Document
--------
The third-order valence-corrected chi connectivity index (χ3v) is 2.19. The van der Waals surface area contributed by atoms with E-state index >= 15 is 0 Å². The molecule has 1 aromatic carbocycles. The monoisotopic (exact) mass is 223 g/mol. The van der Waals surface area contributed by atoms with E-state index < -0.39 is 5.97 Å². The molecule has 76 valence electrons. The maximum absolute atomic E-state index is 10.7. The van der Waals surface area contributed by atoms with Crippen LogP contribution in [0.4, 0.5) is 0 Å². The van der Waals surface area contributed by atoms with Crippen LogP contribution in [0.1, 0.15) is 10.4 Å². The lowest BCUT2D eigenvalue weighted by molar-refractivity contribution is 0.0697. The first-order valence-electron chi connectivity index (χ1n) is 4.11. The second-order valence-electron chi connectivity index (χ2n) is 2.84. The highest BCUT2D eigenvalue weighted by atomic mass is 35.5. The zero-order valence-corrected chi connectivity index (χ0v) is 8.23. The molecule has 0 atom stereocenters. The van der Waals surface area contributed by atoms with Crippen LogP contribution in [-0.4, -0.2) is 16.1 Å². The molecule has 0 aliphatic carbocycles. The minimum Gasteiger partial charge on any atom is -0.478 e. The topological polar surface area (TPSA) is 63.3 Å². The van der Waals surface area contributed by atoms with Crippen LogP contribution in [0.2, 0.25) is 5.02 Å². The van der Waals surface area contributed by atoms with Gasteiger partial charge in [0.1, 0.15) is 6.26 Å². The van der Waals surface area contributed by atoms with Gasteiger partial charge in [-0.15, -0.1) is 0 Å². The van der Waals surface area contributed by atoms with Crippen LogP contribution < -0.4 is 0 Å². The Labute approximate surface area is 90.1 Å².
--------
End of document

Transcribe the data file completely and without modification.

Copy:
The third-order valence-corrected chi connectivity index (χ3v) is 2.19. The van der Waals surface area contributed by atoms with E-state index >= 15 is 0 Å². The molecule has 1 aromatic carbocycles. The monoisotopic (exact) mass is 223 g/mol. The van der Waals surface area contributed by atoms with E-state index < -0.39 is 5.97 Å². The molecule has 76 valence electrons. The maximum absolute atomic E-state index is 10.7. The van der Waals surface area contributed by atoms with Crippen LogP contribution in [0.4, 0.5) is 0 Å². The van der Waals surface area contributed by atoms with Crippen LogP contribution in [0.1, 0.15) is 10.4 Å². The lowest BCUT2D eigenvalue weighted by molar-refractivity contribution is 0.0697. The first-order valence-electron chi connectivity index (χ1n) is 4.11. The second-order valence-electron chi connectivity index (χ2n) is 2.84. The highest BCUT2D eigenvalue weighted by atomic mass is 35.5. The zero-order valence-corrected chi connectivity index (χ0v) is 8.23. The molecule has 0 atom stereocenters. The van der Waals surface area contributed by atoms with Crippen LogP contribution in [-0.4, -0.2) is 16.1 Å². The molecule has 0 aliphatic carbocycles. The minimum Gasteiger partial charge on any atom is -0.478 e. The topological polar surface area (TPSA) is 63.3 Å². The van der Waals surface area contributed by atoms with Crippen LogP contribution in [0.2, 0.25) is 5.02 Å². The van der Waals surface area contributed by atoms with Gasteiger partial charge in [0.1, 0.15) is 6.26 Å². The van der Waals surface area contributed by atoms with Gasteiger partial charge in [-0.15, -0.1) is 0 Å². The van der Waals surface area contributed by atoms with Crippen LogP contribution < -0.4 is 0 Å². The Labute approximate surface area is 90.1 Å².